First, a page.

Texas Court Strikes Down Key Part of Biden Administration’s Surprise Billing Rules
On Feb. 23, a federal judge in the U.S. District Court for the Eastern District of Texas issued a decision vacating parts of a Biden Administration rule implementing the ban on “surprise billing.” The decision was issued in response to a lawsuit filed by the Texas Medical Association (TMA) challenging the independent dispute resolution (IDR) process included in the No Surprises Act (P.L. 116-68) interim final rule. When considering payment disputes between health plans and providers for out-of-network care, the rule requires arbiters to select the offer closest to the insurer’s median contracted rate. This provision would lead to lower payments and unduly favors insurers, upsetting a careful balance established by Congress when it crafted the bill. According to the court, the No Surprises Act is unambiguous regarding the IDR process in stating that the qualifying payment amount (QPA) — or median in-network rate — is only one of several factors to consider resolving a billing dispute between an out-of-network provider and an insurer.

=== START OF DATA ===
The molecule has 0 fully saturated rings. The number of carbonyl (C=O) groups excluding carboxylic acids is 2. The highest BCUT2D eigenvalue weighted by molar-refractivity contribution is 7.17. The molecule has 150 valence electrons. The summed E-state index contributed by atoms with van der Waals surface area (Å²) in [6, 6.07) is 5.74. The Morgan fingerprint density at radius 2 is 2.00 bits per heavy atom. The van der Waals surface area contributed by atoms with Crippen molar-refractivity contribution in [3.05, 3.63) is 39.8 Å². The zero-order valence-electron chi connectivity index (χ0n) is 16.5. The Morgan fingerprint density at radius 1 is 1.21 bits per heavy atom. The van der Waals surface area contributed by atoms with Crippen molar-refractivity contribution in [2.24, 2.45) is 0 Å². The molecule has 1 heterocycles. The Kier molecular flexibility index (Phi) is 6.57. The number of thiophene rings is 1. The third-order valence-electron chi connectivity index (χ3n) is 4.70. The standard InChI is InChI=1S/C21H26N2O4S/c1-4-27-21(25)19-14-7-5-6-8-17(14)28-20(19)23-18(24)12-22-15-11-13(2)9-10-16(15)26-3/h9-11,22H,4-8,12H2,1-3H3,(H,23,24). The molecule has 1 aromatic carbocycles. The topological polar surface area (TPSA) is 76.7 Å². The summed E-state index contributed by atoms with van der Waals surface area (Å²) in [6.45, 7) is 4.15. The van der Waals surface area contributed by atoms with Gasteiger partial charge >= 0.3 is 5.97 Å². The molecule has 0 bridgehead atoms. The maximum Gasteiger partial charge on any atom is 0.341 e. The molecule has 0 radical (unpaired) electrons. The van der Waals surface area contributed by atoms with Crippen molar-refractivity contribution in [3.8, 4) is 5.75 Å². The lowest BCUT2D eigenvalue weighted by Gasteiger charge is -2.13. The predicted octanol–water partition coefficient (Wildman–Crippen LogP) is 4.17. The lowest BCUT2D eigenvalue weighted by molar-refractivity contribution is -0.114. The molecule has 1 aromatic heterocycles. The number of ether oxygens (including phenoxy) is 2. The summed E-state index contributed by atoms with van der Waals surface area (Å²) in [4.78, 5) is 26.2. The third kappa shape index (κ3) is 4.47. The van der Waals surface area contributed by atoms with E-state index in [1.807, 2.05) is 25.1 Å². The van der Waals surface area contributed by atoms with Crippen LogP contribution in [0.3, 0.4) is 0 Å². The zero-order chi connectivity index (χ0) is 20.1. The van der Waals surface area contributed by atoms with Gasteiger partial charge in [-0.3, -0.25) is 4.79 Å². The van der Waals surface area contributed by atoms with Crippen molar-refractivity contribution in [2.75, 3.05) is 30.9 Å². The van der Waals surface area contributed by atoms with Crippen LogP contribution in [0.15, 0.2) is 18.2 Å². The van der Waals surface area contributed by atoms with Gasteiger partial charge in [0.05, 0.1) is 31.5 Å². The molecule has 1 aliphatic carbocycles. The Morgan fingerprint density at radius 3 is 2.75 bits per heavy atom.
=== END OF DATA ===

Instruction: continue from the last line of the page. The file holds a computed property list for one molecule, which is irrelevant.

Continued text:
This provision of the rule is now no longer in effect nationwide, and the Biden Administration is reviewing the court’s decision and considering whether to appeal the ruling. In the meantime, CMS announced that it notified providers, health plans, IDR entities and others of steps the administration is taking to conform to the court’s order.
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